You asked if anyone is worth it. All signs point to Him being better than anyone ever at baseball, but lets just assume he isn’t. Is there anyone in the majors right now who played in college and is now worth more than $3.775 million per year? That’s a ton of money, yes. But the market would certainly indicate there are plenty of guys in the majors right now who are worth more than $3.775 million per year. So, if there’s anyone who played in college and then has gone on to be worth over $3.775 million per year in the Majors, the answer to your question–it could be argued–is “yes”. Now, the Nationals have Strasburg for the next four years, not four years in his prime, so maybe that changes things. But names like Longoria, Lincecum, Verlander, Price, et al could quickly help this case. Even if he is worth nothing his first two years and then $5 million the third year and $10 the fourth, it was a good signing for the Nats. I’m not prophesying he will be, that’s not my job. All I’m saying is: it’s possible. Other, seemingly lesser mortals have been worth it. Will Tim Lincecum be worth $15 million over his first four years to the Giants? If you’re struggling to answer this one, I’ll give you a nudge. Fangraphs says he’s worth $32.5 million through the first ¾ of THIS YEAR so far (no, this doesn’t discount anything Fangraphs has to say as being bloated, it’s just he’s that good). Oh, and did I mention Lincecum came out of college? It is entirely possible Strasburg won’t be worth $15 million, but it’s entirely possible he will (plus or minus that pesky “point one”).
It always is important to look at things in perspective, and a number like $15.1 million is easy to take out of perspective, because, after all, it’s insane. I now make $1,050 per paycheck (before taxes) for ten paychecks a year. That’s $10,500 for the entire year (and it was much lower when I was in the lower levels). How can I put $15.1 million into perspective? How can–god forbid this is actually happening on my blog–Joe the Plumber put it into perspective? It seems outrageous. And at a glance it is. But think about it a little more.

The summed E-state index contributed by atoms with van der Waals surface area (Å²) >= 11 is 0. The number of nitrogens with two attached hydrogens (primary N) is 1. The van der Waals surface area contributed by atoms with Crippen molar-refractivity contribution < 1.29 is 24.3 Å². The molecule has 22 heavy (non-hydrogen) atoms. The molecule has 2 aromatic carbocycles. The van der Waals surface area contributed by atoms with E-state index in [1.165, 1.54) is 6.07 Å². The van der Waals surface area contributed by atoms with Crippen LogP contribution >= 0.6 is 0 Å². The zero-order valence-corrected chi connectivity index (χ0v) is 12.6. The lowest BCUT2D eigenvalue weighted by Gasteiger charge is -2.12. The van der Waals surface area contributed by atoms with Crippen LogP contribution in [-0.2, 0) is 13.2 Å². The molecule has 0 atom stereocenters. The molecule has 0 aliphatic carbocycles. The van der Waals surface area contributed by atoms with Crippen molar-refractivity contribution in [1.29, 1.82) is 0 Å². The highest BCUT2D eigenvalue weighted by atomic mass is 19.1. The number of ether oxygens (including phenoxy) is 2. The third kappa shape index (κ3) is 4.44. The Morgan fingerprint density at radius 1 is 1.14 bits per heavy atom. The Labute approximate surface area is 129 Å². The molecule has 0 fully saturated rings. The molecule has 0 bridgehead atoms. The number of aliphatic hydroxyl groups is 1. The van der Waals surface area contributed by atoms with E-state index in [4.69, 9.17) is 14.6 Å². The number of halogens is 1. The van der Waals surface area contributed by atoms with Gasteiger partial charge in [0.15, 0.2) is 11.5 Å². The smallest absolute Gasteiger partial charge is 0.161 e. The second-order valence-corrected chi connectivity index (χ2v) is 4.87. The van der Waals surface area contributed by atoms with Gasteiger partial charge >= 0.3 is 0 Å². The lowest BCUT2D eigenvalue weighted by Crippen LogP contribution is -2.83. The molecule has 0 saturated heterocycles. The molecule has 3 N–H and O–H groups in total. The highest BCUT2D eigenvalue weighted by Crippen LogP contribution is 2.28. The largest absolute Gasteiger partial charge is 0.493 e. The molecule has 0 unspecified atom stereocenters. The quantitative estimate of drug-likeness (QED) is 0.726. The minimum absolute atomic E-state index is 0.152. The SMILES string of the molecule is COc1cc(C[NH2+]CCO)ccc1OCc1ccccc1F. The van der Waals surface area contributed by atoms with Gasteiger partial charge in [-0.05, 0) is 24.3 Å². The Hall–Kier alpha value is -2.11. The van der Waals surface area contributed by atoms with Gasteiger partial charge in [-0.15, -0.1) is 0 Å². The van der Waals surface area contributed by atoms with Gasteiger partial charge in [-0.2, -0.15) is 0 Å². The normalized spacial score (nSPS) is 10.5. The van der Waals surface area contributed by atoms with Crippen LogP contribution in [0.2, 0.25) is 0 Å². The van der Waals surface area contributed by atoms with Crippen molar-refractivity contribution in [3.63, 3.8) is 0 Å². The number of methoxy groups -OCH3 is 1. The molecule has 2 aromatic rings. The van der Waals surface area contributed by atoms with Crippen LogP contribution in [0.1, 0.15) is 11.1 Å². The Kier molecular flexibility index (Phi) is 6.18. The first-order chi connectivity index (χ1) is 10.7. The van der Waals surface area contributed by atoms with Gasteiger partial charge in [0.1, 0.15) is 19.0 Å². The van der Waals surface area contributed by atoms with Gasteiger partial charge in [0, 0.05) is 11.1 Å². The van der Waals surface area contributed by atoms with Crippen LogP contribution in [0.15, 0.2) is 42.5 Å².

The price of things can be difficult to fairly assess. Lets say you are debating buying something. If its price is less than the value of the inconvenience of not purchasing the item, you should buy it. I’ll give you an example a friend of mine shared with me. He had been mailed a contract to play baseball in France and had to sign it and mail it back to France. He went to the post office worrying it would cost an arm and a leg. After mailing it from the post office, he called me and asked how much I thought it cost. I think I guessed $60 with a chuckle. It was $1.89. A dollar eighty nine!
Without the $1.89 option, my friend could have hopped on a plane or boat and deliver the contract himself. Which, despite Southwest’s “no hidden fees” policy, I doubt he could have done for less than $1.89. Of course mailing it was more than cost-effective. If the Nationals didn’t sign Strasburg but instead wanted to sign a replacement pitcher, odds are they would have had to pay more than $3.775 million per year. To get a number one starter in the major leagues can cost you easily over $10 million a year. If you don’t believe me, go here to check out some of the names you know and see what they make.
This may be true, but Strasburg isn’t ace caliber, he hasn’t proved it yet.
OK, maybe they wanted a guy who throws 100mph with plus off-speed pitches. Well that’s gonna cost you, too. Who else does that? Verlander, maybe? $3.675 million (and that’s through arbitration, not free agency…and I’m willing to bet Justin has a pretty nice raise coming here shortly).
Yeah but you said so yourself, it’s not stuff, it’s how effective a pitcher is.
Perhaps, but the Nationals are running a business and, though ideally winning is a large part of it, we are talking dollars and cents here (mostly dollars) and whether or not Strasburg is worth it. If he doesn’t add to wins and losses (though earlier arguments show he doesn’t need to add to wins by that much to be worth it), he is a big name now and I’m sure the Nationals are hoping people will pay to come see him pitch. A household-name starting pitcher in the majors will, again, easily run you over $10 million per year, which, again, is way more than $3.775.
When I told you about my friend having to “decide” between flying to France or mailing the contract for $1.89, it was a “no brainer”, right? He was saving thousands of dollars. Using the same reasoning, the Nationals may be saving millions by going with Strasburg for $3.775 million per year. That’s a no brainer a thousand times over, right?